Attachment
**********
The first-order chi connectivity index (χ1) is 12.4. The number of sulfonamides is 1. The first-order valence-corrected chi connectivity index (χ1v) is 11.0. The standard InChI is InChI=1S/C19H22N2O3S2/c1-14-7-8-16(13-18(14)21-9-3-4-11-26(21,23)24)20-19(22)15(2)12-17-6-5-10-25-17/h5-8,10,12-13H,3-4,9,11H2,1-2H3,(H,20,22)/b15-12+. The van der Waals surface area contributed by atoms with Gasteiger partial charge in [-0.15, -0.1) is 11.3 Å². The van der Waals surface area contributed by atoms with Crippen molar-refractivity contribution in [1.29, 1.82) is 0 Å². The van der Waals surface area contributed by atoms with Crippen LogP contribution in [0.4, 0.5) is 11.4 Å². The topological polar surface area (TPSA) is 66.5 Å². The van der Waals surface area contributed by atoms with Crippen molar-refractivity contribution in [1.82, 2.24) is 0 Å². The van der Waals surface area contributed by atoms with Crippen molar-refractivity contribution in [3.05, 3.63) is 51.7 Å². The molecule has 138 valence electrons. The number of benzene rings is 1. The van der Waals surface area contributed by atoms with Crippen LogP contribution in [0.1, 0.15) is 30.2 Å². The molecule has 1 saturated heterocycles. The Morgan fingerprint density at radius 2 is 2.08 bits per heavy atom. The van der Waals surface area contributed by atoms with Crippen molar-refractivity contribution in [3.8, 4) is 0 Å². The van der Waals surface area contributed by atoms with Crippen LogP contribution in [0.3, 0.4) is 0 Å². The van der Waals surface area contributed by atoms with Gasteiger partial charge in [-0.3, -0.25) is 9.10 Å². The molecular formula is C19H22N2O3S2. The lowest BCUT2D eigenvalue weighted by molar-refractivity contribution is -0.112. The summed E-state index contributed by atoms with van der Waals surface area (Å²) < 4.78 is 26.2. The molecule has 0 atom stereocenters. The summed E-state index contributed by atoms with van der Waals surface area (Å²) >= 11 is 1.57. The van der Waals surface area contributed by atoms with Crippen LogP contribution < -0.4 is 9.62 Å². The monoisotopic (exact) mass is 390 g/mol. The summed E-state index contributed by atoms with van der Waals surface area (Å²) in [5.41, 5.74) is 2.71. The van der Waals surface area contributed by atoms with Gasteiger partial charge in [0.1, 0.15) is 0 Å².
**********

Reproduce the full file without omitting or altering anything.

The first-order chi connectivity index (χ1) is 12.4. The number of sulfonamides is 1. The first-order valence-corrected chi connectivity index (χ1v) is 11.0. The standard InChI is InChI=1S/C19H22N2O3S2/c1-14-7-8-16(13-18(14)21-9-3-4-11-26(21,23)24)20-19(22)15(2)12-17-6-5-10-25-17/h5-8,10,12-13H,3-4,9,11H2,1-2H3,(H,20,22)/b15-12+. The van der Waals surface area contributed by atoms with Gasteiger partial charge in [-0.15, -0.1) is 11.3 Å². The van der Waals surface area contributed by atoms with Crippen molar-refractivity contribution in [1.29, 1.82) is 0 Å². The van der Waals surface area contributed by atoms with Crippen LogP contribution in [0.4, 0.5) is 11.4 Å². The topological polar surface area (TPSA) is 66.5 Å². The van der Waals surface area contributed by atoms with Crippen molar-refractivity contribution in [1.82, 2.24) is 0 Å². The van der Waals surface area contributed by atoms with Crippen molar-refractivity contribution in [3.05, 3.63) is 51.7 Å². The molecule has 138 valence electrons. The number of benzene rings is 1. The van der Waals surface area contributed by atoms with Crippen LogP contribution in [0.1, 0.15) is 30.2 Å². The molecule has 1 saturated heterocycles. The Morgan fingerprint density at radius 2 is 2.08 bits per heavy atom. The van der Waals surface area contributed by atoms with Crippen molar-refractivity contribution in [3.8, 4) is 0 Å². The van der Waals surface area contributed by atoms with Crippen LogP contribution in [0.3, 0.4) is 0 Å². The van der Waals surface area contributed by atoms with Gasteiger partial charge in [-0.3, -0.25) is 9.10 Å². The molecular formula is C19H22N2O3S2. The lowest BCUT2D eigenvalue weighted by molar-refractivity contribution is -0.112. The summed E-state index contributed by atoms with van der Waals surface area (Å²) < 4.78 is 26.2. The molecule has 0 atom stereocenters. The summed E-state index contributed by atoms with van der Waals surface area (Å²) >= 11 is 1.57. The van der Waals surface area contributed by atoms with Crippen LogP contribution < -0.4 is 9.62 Å². The monoisotopic (exact) mass is 390 g/mol. The summed E-state index contributed by atoms with van der Waals surface area (Å²) in [5.41, 5.74) is 2.71. The van der Waals surface area contributed by atoms with Gasteiger partial charge in [0.1, 0.15) is 0 Å².